This week the MINI Countryman was awarded a Top Safety Pick rating by the IIHS, a considerable honor for the new model on the US market. The IIHS tests are some of the most difficult to pass and yet the new SUV from MINI managed to get one of the best rankings. However, things could’ve been even better lest for the car’s headlights apparently. According to the IIHS website, the MINI missed out on the Top Safety Pick+ rating due to poor performance in nighttime illumination.
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This does come as a rather big surprise since the new models in MINI’s range do come with adaptive LED lights that are supposed to be considerably better than xenon or halogen lights. According to the IIHS on all trim levels using the low beam “on the straightaway, visibility was fair on the left side of the road and inadequate on the right side. On curves, visibility was good on both right curves, fair on the sharp left curve and inadequate on the gradual left curve. The low beams created some glare.”
As for the high beams “on the straightaway, visibility was fair on the left side of the road and inadequate on the right side. On curves, visibility was fair on both right curves and inadequate on both left curves. High-beam assist compensates for some limitations of this vehicle’s low beams on the straightaway and all 4 curves.” And those results are for the optional LED lights. On the halogen versions things were even worse.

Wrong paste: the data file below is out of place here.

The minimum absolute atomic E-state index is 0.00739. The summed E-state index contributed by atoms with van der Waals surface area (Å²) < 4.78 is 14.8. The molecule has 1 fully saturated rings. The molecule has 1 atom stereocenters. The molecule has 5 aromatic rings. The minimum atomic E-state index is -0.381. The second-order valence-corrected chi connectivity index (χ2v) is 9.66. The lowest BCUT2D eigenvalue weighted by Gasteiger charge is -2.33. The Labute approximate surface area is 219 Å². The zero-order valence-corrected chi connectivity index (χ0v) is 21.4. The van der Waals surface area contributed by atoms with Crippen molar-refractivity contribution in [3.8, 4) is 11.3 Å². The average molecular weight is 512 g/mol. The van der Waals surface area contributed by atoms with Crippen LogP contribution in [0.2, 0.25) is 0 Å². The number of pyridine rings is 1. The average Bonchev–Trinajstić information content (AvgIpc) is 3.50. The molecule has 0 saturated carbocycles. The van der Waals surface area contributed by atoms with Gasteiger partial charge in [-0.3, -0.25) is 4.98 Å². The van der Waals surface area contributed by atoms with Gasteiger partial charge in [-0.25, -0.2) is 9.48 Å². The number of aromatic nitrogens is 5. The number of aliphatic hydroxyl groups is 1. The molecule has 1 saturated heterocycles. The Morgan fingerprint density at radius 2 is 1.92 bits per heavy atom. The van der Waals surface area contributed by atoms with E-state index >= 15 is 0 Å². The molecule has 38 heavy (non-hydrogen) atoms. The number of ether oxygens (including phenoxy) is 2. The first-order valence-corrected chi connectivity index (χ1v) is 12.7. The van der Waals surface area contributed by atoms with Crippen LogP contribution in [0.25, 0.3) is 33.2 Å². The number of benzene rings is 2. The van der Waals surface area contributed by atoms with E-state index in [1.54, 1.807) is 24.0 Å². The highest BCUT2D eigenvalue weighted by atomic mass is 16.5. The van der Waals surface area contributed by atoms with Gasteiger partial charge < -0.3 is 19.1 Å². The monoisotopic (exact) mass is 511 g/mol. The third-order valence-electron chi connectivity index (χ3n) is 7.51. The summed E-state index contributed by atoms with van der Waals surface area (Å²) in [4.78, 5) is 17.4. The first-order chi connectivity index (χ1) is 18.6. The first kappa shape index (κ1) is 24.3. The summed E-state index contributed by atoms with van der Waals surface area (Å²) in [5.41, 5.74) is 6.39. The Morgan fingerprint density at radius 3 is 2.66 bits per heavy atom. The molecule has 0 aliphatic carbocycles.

The low beams “on the straightaway, visibility was inadequate on both sides of the road. On curves, visibility was inadequate in all 4 tests. The low beams never exceeded glare limits.” Similar disappointing results were reported for high beams as well, “on the straightaway, visibility was good on the right side of the road and inadequate on the left side. On curves, visibility was inadequate in all 4 tests.”
According to the IIHS, the tests are meant to measure how far from the vehicle the light extends with an intensity of at least 5 lux. A lux is a unit of illuminance, or the amount of light falling on a surface. For comparison, a full moon on a cloudless night illuminates the ground below to about 1 lux. Both low beams and high beams are measured on five approaches: on a straightaway, gradual left curve (800-foot radius), gradual right curve (800-foot radius), sharp left curve (500-foot radius), sharp right curve (500-foot radius).
IIHS engineers compare the results of the testing with a hypothetical ideal headlight system. Using a system of demerits, they apply the visibility and glare measurements to determine the rating. In this system, the low beams are weighted more heavily than the high beams because they are used more often. The readings on the straightaway are weighted more heavily than those on the curves because crashes are more common on straight sections of road.